Regions Where the Vaccine is Recommended
All low- and middle-income countries
Two doses are given at least 6 months apart.‡
All low- and middle-income countries (hepatitis B is particularly common in China)
This vaccine is recommended for extended-stay travelers and all health care workers.‡
Rural areas throughout most of Asia and South Asia, particularly in areas with rice and pig farming
Two doses are given 28 days apart. Adults aged 18–65 years can get the second dose as early as 7 days after the first dose. The last dose should be given at least 1 week before travel.
This vaccine is not recommended for pregnant women.
This vaccine is usually not advised for those spending less than one month in an endemic area.
Northern Sub-Saharan Africa from Mali to Ethiopia (the meningitis belt)
Throughout the world, especially in crowded living situations (such as dormitories)
A single dose of quadrivalent vaccine is effective.
Risk of infection in the meningitis belt is higher during the dry season (December through June).
This vaccine is required for entry into Saudi Arabia during Hajj or Umrah.
All countries, including the United States
This vaccine is recommended for travelers at risk of animal bites, including rural campers, veterinarians, people living in remote areas, and field workers.
It does not eliminate the need for additional vaccinations after an animal bite (for added protection).
This vaccine is given during pregnancy only if the risk of infection is high.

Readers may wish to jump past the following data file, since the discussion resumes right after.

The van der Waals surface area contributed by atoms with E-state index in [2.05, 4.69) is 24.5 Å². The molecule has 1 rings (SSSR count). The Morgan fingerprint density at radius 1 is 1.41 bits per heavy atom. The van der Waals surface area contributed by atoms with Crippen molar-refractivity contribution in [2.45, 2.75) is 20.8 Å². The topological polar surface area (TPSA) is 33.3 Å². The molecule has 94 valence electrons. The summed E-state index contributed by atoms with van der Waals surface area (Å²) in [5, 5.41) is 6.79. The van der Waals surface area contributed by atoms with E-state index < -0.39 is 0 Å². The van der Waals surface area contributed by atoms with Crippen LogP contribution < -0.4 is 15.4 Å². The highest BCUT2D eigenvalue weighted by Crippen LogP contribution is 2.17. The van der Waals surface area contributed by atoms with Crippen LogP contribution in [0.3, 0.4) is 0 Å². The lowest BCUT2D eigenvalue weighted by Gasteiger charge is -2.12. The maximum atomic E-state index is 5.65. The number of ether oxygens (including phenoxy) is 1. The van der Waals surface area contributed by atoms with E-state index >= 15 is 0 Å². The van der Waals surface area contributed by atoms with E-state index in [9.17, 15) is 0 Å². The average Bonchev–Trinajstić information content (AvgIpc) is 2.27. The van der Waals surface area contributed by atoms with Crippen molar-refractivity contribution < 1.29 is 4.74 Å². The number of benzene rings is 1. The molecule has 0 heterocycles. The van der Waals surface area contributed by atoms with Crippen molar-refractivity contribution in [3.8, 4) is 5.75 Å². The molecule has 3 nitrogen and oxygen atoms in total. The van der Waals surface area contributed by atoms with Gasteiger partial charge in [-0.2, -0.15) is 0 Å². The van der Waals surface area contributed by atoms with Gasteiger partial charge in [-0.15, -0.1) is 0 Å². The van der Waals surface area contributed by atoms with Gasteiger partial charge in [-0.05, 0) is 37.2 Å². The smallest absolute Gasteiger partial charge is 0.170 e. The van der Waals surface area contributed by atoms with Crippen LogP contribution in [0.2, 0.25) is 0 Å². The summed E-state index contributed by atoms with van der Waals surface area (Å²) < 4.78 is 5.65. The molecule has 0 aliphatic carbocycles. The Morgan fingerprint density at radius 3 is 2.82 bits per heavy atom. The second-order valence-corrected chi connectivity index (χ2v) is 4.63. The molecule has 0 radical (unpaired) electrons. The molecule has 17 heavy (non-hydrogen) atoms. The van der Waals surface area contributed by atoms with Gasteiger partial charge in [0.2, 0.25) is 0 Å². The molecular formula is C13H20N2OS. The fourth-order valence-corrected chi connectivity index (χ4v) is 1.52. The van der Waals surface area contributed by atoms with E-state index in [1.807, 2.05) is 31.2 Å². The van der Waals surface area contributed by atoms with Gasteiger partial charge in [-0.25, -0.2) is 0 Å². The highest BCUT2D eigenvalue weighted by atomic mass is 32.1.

All low-income countries, especially in South Asia (including India)
Two forms of the vaccine are available.
Single injection form: It protects for 2 years and is thought to be safer for pregnant women than the pill form of the vaccine.
Pill form: One pill is taken every other day for a total of 4 pills. This form protects for 5 years and is not safe for pregnant women.
Tropical South America and tropical Africa
The disease is rare, but many countries require proof of vaccination for entry.§
This vaccine is not safe for pregnant women.
This vaccine has an increased risk of side effects in older people.§
One dose is protective for life for most travelers.
* In addition to the listed vaccinations, travelers should be up to date on their routine vaccinations, including influenza, measles, mumps, rubella, tetanus, diphtheria, polio, pneumococcal disease, and varicella.
† All recommendations are subject to change. For the latest recommendations, consult the Centers for Disease Control and Prevention (www.cdc.gov or 800-CDC-INFO [800-232-4636]). See also Overview of Immunization Overview of Immunization Immunization enables the body to better defend itself against diseases caused by certain bacteria or viruses. Immunity (the ability of the body to defend itself against diseases caused by certain... read more .
‡ There is also a combination hepatitis A and hepatitis B vaccine available, which doctors give on either a three-dose or four-dose schedule. (See Hepatitis A Vaccine Hepatitis A Vaccine The hepatitis A vaccine helps protect against hepatitis A. Typically, hepatitis A is less serious than hepatitis B. Hepatitis A often causes no symptoms, although it can cause fever, nausea... read more and Hepatitis B Vaccine Hepatitis B Vaccine The hepatitis B vaccine helps protect against hepatitis B and its complications (chronic hepatitis, cirrhosis, and liver cancer). Generally, hepatitis B is more serious than hepatitis A and... read more .).
§ For travelers over age 60, doctors may consider completing the waiver section of the Yellow Card (International Certificate of Vaccination), instead of administering yellow fever vaccine. Those travelers should then be particularly diligent regarding personal protection measures against insects.